“The whole “geek chic” aspect appeals to both geeks and curious non-geeks who want to see how something like Power Rangers can be made sexy,” said Gorilla Tango Burlesque (GTB) dancer Cinnamon Twist.

While comic book queens and sci-fi sirens have always been featured in modern burlesque acts, the past few years have introduced a fresh take on geek-tastic performances with a refocused attention to detail and dedication to the sexuality of nerdiness.

“In a way, it is easier to find people to cast for these types of shows,” said Cinnamon Twist. “It can be less refined with a little more of the hip, quirky girl appeal. It is more easily approached by the inexperienced because in some ways it relies more on humor and costuming.”

Voted the Best Burlesque Troupe of 2012 by the Chicago Reader, the “Geek Girls” of GTB have received national attention for their limitless stream of hour-long scripted parody shows inspired by everything from Super Mario Brothers to Star Trek.

“We’re just a bunch of nerdy, confident, funny people looking to make audiences laugh and have an enjoyable evening,” said GTB performer Slightly Spitfire.

Some of the girls have even received local recognition for the talents and tricks displayed in their gut-busting, breast-filled shows.

“Apparently I have been made infamous around the community for my ability, and demonstrating of it in GTB’s Temple of Boobs: Indiana Jones Burlesque, to clap my boobs together at a remarkable volume,” said performer Juicy Lucy, who has been a “Geek Girl” since June 2011.

For more naughty nerdlesque, visit the Gorilla Tango Theatre (1919 N. Milwaukee Ave. Chicago, IL 60647) every Friday and Saturday at 9 pm and 10:30 pm for only $20 a show.

Common Misconceptions

Despite these emergent forms breaking ground in the world of burlesque, there are still many misconceptions surrounding the provocative art form.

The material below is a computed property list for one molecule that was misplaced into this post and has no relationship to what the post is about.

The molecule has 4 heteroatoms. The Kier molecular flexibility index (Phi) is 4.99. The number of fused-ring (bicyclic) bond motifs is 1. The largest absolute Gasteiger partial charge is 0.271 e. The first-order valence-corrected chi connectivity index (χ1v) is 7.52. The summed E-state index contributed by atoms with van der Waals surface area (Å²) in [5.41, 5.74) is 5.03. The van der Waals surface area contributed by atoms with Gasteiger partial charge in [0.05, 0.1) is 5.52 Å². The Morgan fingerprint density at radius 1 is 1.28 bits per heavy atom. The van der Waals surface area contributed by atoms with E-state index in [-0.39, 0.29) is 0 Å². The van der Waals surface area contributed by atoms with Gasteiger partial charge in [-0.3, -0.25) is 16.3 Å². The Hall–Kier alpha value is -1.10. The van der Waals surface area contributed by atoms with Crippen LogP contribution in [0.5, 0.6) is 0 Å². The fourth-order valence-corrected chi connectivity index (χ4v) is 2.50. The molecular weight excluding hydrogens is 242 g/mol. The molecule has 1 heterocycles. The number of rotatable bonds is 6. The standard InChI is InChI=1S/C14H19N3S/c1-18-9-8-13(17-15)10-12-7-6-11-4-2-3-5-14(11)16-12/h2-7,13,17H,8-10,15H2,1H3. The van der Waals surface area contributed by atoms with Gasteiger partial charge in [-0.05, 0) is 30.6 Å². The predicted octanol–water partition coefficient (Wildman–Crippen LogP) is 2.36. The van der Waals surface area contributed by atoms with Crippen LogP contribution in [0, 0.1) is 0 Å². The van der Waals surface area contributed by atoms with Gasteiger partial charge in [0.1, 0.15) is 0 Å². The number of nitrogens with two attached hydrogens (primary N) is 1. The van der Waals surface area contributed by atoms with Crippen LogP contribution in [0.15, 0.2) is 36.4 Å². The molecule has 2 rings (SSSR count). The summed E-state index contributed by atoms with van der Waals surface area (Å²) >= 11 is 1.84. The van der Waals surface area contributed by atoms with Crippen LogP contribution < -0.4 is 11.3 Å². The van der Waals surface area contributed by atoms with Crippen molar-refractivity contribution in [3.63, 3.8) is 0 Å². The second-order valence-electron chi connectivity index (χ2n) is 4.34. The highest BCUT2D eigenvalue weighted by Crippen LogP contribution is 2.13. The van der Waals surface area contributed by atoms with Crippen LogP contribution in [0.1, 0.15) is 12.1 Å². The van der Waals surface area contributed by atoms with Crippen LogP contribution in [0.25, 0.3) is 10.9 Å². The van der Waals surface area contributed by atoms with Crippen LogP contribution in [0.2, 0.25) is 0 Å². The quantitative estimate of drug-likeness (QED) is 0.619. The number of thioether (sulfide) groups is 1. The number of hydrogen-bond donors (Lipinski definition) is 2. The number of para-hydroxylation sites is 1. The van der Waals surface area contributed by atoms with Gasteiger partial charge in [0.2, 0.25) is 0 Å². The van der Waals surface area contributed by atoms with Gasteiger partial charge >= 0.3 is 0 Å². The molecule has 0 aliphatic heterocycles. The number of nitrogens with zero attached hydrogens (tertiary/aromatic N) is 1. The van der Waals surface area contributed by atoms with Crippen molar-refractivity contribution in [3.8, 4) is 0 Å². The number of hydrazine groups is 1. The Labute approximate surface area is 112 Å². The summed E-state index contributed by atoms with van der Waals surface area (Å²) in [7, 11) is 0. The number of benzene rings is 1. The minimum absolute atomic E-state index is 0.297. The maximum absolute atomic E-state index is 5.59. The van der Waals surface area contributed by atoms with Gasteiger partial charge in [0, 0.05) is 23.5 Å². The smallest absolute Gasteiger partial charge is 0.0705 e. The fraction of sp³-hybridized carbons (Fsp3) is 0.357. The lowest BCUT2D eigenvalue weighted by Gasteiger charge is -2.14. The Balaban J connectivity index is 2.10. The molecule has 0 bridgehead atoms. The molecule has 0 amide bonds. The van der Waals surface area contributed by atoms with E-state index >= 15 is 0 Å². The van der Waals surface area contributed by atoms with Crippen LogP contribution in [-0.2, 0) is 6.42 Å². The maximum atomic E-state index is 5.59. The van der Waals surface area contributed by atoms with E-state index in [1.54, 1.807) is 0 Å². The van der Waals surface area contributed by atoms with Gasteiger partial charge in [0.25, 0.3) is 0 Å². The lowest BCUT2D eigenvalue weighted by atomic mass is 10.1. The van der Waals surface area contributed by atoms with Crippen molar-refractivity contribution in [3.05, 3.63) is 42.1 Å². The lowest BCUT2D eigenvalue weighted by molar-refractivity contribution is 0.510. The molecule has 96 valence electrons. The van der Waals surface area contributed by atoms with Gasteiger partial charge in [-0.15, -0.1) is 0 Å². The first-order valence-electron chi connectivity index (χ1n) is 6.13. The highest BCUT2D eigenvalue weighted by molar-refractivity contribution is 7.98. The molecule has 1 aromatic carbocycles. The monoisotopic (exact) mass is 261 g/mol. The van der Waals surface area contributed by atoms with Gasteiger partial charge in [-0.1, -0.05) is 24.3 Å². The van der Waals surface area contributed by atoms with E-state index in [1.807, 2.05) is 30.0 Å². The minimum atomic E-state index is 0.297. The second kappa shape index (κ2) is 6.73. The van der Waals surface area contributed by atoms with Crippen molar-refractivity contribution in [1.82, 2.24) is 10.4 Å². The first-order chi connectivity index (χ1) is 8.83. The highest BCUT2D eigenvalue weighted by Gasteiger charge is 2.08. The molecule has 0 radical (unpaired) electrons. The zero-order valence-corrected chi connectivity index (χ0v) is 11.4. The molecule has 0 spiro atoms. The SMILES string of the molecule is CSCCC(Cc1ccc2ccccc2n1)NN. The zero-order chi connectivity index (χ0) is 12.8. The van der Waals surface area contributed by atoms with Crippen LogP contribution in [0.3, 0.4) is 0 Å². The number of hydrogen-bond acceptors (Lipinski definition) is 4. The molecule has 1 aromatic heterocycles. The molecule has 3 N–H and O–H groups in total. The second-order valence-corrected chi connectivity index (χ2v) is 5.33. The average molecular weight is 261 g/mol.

“Most people assume we are strippers,” said Juicy Lucy. “And we are, kind of. What separates burlesque dancers from strippers is our ability to tease an audience by breaking the fourth wall and inviting them in.”

“Burlesque is also strongly rooted in comedy,” she continued. “You will laugh as much as you will hoot and holler!”

For many performers, the removal of clothing plays a very minor role in the construction and choreography of their acts.

“I usually choreograph 90 percent of the dance and then consider where to add the removal of clothing,” said Fatale. “The stripping is just an afterthought that enhances the performance.”

Instead of spotlighting the reveal, most burlesque shows are created with a topic or theme the artist wants to address. The themes are usually focused on politics, life experiences or other personal interests that could appeal to wide audiences.

“I like creating scenes from life: for the reveal to be as natural as possible,” said Cinnamon Twist. “It is easier for me to use natural impulse to remove an article of clothing, rather than creating a flirty character and working a crowd that way.”

Aside from stripping, performers also face scrutiny from family members, friends and audience members who make assumptions about their personal lives and the business behind burlesque.

“People think I have a crazy sex life and am out partying all night, every night,” said independent performer Marci Vousplait. “In reality, I’m a homebody and like watching bad reality TV with my dog and long-term boyfriend.”

To put it simply, “Burlesque is a celebration of the body, rather than the objectification of it,” said Vaudezilla performer Trixie Sparx. “Its theatrical nature paired with the deliberate element of ‘tease’ sets the two worlds apart.”